I want to throw my arms up and cheer! Finally, the days of searching for Facebook and finding dozens of fake Facebook apps are hopefully behind us. Microsoft is finally making it against the Windows Store policy to make apps that are titled and have tiles to mislead customers into thinking it is an official popular app or game.
For the past two years, the Windows Store has been plagued with fake and misleading apps. For instance, you might find a fake version of the popular game, Temple Run. Such apps disguises itself as Temple Run and tricks users into downloading, or worse purchasing, the app. Once installed, the user finds that the app is nothing more than screenshots of the game Temple Run or a tutorial of Temple Run, written or otherwise. I have seen many such apps on the Windows Store, along with negative reviews by angry customers who were tricked into paying real money for the fake app.
Another experience you might relate to is the fact that there are so many fake apps, searching for the real app becomes difficult and confusing. For instance, if you searched for Twitter on the Windows Store, you got several fake twitter apps filling up the search results. The real Twitter app might be among them, but you have to look extra hard to spot it.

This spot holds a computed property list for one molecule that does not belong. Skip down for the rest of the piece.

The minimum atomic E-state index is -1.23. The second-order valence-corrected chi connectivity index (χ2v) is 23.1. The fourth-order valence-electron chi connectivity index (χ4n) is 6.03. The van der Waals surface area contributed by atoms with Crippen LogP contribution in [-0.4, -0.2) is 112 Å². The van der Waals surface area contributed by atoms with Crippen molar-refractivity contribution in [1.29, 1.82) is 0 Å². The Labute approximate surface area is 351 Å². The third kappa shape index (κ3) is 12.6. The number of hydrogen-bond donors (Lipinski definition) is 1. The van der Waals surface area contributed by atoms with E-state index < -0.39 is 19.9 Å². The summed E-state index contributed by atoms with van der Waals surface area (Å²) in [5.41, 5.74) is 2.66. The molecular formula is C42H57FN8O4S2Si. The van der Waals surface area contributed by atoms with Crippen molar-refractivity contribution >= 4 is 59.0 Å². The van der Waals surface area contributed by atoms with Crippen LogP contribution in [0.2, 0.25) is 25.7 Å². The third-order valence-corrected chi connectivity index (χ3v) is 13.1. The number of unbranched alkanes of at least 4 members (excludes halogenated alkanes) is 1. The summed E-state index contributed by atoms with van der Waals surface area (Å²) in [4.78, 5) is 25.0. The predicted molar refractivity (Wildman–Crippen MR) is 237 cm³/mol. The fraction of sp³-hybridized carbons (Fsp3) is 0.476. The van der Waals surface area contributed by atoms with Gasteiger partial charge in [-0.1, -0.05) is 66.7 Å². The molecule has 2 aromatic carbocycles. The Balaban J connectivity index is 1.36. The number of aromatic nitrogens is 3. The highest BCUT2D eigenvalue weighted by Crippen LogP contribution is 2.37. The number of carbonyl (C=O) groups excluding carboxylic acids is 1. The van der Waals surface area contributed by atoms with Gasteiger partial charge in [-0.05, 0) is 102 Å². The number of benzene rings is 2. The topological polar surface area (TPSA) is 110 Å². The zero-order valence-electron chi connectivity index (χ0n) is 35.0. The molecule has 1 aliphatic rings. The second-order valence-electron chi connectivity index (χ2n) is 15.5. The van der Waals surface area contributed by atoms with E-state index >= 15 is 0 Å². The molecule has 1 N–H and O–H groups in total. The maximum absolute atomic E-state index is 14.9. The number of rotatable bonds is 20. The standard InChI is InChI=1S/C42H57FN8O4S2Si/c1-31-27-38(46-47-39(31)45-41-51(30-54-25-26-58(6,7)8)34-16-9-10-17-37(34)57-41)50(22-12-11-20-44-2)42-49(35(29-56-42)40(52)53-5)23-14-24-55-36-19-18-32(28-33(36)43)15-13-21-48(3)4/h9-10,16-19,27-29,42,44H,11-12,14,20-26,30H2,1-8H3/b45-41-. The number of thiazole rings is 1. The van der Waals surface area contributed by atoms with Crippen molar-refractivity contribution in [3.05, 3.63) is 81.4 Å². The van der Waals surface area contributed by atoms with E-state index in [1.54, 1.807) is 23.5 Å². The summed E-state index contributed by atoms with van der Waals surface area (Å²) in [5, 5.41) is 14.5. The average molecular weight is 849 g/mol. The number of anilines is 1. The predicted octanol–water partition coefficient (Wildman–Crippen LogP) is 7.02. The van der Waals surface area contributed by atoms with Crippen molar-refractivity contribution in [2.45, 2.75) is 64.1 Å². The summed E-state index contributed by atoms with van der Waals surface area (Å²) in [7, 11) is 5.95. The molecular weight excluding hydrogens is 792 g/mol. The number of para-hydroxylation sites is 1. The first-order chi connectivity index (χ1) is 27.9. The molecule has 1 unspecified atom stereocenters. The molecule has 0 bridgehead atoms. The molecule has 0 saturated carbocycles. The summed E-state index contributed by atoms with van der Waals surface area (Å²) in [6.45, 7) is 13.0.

These kind of things really degraded the Windows Store user experience. Here at McAkins Online, we have been complaining for the past couple of years. And finally, Microsoft is taking steps to bring a stop to this.
Microsoft posted a new block post, stating that the company has released revision 6.0 of App Certification Requirements for the Windows Store. The new policy adds the following conditions in order for an app to be listed in the Store.
Can’t have Misleading Name
Apps must be titled clearly and must not mislead users into thinking it is another app. If the app is a guide for a popular game, for example, it must be clearly labeled as such, with the word “Guide” being before the name of the game.
- These names are acceptable: “Guide for Subway Surfer”, “Images from Instagram”.
- These names are NOT acceptable: “Angry Birds — Guide”, “Instagram Images”.
Can’t have Misleading Icons or Tiles
The icon for the app or game must not look so much like that of another app or game as to make users think it is the other app. Here’s an image Microsoft used to demonstrate this.
Must be in Correct Categories
The category that the app is placed in must not be misleading either. A tutorial for the game must be placed under something like “Books” or “References” and NOT under “Games”.
Yes, this Applies to Existing Apps
This policy applies to both new and existing apps. Until existing apps get their act together, they will NOT be displaced in the new version of the Windows Store.
Well, is it working?
Here’s a demo of what I see when I search for Facebook on the Windows Store now. I only see one Facebook app. There are a couple of similar apps, but they clearly have different icons and title. Finally, there is hope for the Windows Store!
Source: Windows Blogs